Further reading

  • Barnard, P. editor. 1998. Biological Diversity in Namibia. Namibian National Biodiversity Task Force, Directorate of Environmental Affairs, Windhoek. ISBN: 0869764365
  • Barnard, P., C. J. Brown, A. M. Jarvis, and A. Robertson. 1998. Extending the Namibian protected areas network to safeguard hotspots of endemism and diversity. Biodiversity and Conservation 7: 531-547.
  • Berger, J., and C. Cullingham. 1994. Active intervention and conservation: Africa’s pachyderm problem. Science 263: 1241-1242.
  • Branch, B. 1998. Field Guide to the Snakes and Other Reptiles of Southern Africa. Struik, Cape Town. ISBN: 0883590425
  • Giess, W. 1971. A preliminary vegetation map of South West Africa. Dintera 4: 1-114.
  • Griffin, M. 1998. The species diversity, distribution and conservation of Namibian mammals. Biodiversity and Conservation 7: 483-494.
  • Hilton-Taylor, C. compiler. 2000. The IUCN 2000 Red List of threatened species. IUCN, Gland, Switzerland and Cambridge, United Kingdom. ISBN: 2831705657
  • Hofmeyer, J. M., H. Ebedes, R. E. M. Fryer, and J. R. de Bruine. 1975. The capture and translocation of the black rhinoceros Diceros bicornis in South West Africa. Madoqua 9(2): 35-44.
  • Joubert, E., and P. K. N. Mostert. 1975. Distribution patterns and status of mammals in South West Africa. Madoqua 9(1): 8-22.
  • Lovegrove, B. 1993. The Living Deserts of Southern Africa. Fernwood Press, Vlaeber. ISBN: 0958315477
  • Maggs, G. L., H. H. Kolberg, and C. J. H. Hines. 1994. Botanical diversity in Namibia – an overview. Pages 93 – 104 in B. J. Huntley, editor. Botanical Diversity in Southern Africa. Strelitzia 1.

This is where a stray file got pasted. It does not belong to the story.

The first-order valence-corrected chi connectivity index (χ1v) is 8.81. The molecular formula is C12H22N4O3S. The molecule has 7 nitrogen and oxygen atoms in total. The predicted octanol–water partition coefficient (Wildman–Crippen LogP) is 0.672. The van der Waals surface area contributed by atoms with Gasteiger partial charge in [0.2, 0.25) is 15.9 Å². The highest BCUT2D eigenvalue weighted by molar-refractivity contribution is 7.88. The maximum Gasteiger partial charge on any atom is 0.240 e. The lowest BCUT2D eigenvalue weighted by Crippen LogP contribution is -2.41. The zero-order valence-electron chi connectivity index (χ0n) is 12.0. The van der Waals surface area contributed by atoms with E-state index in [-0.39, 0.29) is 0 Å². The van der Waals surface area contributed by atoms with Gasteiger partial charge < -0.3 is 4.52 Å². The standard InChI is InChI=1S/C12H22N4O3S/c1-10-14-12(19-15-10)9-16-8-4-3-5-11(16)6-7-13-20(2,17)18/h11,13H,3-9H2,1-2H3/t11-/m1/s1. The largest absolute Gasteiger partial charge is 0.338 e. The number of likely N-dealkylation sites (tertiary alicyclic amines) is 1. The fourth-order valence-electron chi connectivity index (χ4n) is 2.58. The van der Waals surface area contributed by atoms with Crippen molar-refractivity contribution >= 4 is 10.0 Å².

• Maggs, G. L., P. Craven, and H. H. Kolberg. 1998. Plant species richness, endemism and genetic resources in Namibia. Biodiversity and Conservation 7: 435-446.
  • Nordenstam, B. 1974. Flora of the Brandberg. Dintera 11: 1-67.
  • Rebelo, A. G. 1994. Iterative selection procedures: centres of endemism and optimal placement of reserves. Pages 231 – 254 in B. J. Huntley, editor. Botanical Diversity in Southern Africa. Strelitzia 1.
  • Simmons, R. E., M. Griffin, R. E. Griffin, E. Marais, and H. Kolberg. 1998. Endemism in Namibia: patterns, process and predictions. Biodiversity and Conservation 7: 513-530.
  • Stuart, C., and Stuart, T. 1992. Guide to Southern African Game and Nature Reserves. Struik, Cape Town. ISBN: 0844289663
  • Sullivan, S., and Konstant, T. L. 1997. Human impacts on woody vegetation and multivariate analysis: a case study based on data from Khowarib settlement, Kunene Region. Dintera 25: 87-120.
  • Werger, M. J. A. 1978. Biogeography and Ecology of Southern Africa. Junk, The Hague. ISBN: 9061930839
  • White, F. 1983. The vegetation of Africa, a descriptive memoir to accompany the UNESCO/AETFAT/UNSO Vegetation Map of Africa (3 Plates, Northwestern Africa, Northeastern Africa, and Southern Africa, 1:5,000,000). UNESCO, Paris. ISBN: 9231019554
  • WWF. 1998. A conservation assessment of terrestrial ecoregions of Africa: Draft proceedings of a workshop, Cape Town, South Africa, August 1998. World Wildlife Fund, Washington, DC, USA. 

Disclaimer: This article contains certain information that was originally published by the World Wildlife Fund. Topic editors and authors for the Encyclopedia of Earth have edited its content and added new information. The use of information from the World Wildlife Fund should not be construed as support for or endorsement by that organization for any new information added by EoE personnel, or for any editing of the original content.




Fund, W., & Hogan, C. (2015). Namibian savanna woodlands. Retrieved from